Literaleigh, Writing

Day 8 #introtopoetry

list with border

Prompt : Pleasure

Device : Anaphora (repetition of a word/phrase at the beginning of a line)

 

Lists

Lists for shopping – bread, milk and jam

Lists for camping – torches, hat, billy can

Lists of party invitees – Robert, Jill and Sam

Lists have their place,

They free brainspace –

Then there’s,

Lists to do before you die.

The bucket list’s the trend.

Check, a show on west end

Check, the northern lights

Check, Egyptian sights

Check, a polar bear, French cycle, Machu Picchu trek

Check, Check, Check.

But what if you should die before the list’s complete?

Do you lie on death’s bed with thoughts of rank defeat?

Or worse, the list’s through, well before your dying day

Is there nothing left to live for? Will your life just slip away?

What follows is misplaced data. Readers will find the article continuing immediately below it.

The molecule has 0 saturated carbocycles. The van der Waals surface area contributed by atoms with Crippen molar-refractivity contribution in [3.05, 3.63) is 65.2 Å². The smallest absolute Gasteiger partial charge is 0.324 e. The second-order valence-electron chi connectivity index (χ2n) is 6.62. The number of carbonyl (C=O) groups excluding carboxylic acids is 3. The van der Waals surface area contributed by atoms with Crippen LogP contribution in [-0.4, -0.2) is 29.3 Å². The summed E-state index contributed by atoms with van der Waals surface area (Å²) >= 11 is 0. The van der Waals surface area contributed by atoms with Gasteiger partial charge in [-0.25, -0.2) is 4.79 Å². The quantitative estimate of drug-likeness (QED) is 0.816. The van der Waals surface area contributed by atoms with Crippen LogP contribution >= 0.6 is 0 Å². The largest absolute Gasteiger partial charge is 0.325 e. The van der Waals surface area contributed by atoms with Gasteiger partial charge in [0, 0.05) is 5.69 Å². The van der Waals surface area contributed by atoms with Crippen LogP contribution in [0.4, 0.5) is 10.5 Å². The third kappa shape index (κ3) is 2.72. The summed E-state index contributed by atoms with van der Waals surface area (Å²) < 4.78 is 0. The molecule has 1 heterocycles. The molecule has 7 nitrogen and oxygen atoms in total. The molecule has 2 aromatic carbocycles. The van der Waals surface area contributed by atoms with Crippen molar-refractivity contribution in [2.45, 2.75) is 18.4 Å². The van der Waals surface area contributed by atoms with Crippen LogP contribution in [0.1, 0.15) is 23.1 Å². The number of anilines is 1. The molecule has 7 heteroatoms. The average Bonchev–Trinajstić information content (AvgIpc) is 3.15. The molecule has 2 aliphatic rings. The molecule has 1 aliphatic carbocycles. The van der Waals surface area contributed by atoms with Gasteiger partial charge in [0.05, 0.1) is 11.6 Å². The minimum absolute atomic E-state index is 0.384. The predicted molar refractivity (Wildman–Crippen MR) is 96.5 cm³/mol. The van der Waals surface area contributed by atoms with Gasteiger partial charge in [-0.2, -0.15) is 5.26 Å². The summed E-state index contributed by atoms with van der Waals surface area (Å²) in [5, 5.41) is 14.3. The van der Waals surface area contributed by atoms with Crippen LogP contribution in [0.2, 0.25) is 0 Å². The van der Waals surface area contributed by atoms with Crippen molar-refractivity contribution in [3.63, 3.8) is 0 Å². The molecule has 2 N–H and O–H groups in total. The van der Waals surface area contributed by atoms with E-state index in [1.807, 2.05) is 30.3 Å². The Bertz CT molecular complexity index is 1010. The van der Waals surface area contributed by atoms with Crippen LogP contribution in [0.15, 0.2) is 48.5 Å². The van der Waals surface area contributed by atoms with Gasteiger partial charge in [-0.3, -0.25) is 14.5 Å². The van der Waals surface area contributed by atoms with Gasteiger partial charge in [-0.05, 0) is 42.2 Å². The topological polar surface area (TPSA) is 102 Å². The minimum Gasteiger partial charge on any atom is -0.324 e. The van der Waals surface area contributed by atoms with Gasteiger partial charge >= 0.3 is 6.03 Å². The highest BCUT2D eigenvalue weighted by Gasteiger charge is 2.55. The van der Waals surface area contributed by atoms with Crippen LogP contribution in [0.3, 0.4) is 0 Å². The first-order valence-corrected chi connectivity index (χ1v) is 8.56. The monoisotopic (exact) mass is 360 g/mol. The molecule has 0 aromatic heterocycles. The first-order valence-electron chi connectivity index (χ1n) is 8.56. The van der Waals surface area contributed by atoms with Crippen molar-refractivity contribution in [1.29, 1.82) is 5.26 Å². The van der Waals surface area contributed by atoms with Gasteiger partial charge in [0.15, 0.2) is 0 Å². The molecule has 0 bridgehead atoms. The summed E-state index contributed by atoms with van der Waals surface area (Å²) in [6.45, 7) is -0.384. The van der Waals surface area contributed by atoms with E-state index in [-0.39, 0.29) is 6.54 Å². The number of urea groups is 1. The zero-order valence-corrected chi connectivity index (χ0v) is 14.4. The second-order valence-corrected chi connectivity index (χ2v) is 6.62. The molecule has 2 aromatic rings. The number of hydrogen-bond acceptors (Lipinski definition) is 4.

Lists they don’t account, for the unbidden and the free,

A yellow moon, a friend’s smile, a perfect sip of tea.

A small gift wrapped with love and care

That funny story just made to share

So let life’s pleasures be

and leave the

Lists for shopping.

Lists for camping.

Lists for party invitees.

 

Literaleigh, Writing

Day 6 #introtopoetry

Prompt:  Screens

Device :  Enjambment  (don’t know what this is? – I didn’t either. It means splitting a sentence or clause over line-break with no end punctuation eg comma.)

2D life

Tablet threatens

To touch your nose.

Blind

To dewdrops on the rose.

Ears plugged,

Phone pinging.screen burst poem

Deaf

To magpie’s dawn singing.

2D monsters swim

Before your eyes.

Miss

Lightning crack stormy skies.

Hit like. 800 friends you

Do not know.

Forget

How conversations flow.

Eat with family,

Head bent.

Never

Ask how their day went.

Feeling lost and blue,

Screen friends

Can’t

Hug you.

Literaleigh, Writing

Day 5 #introtopoetry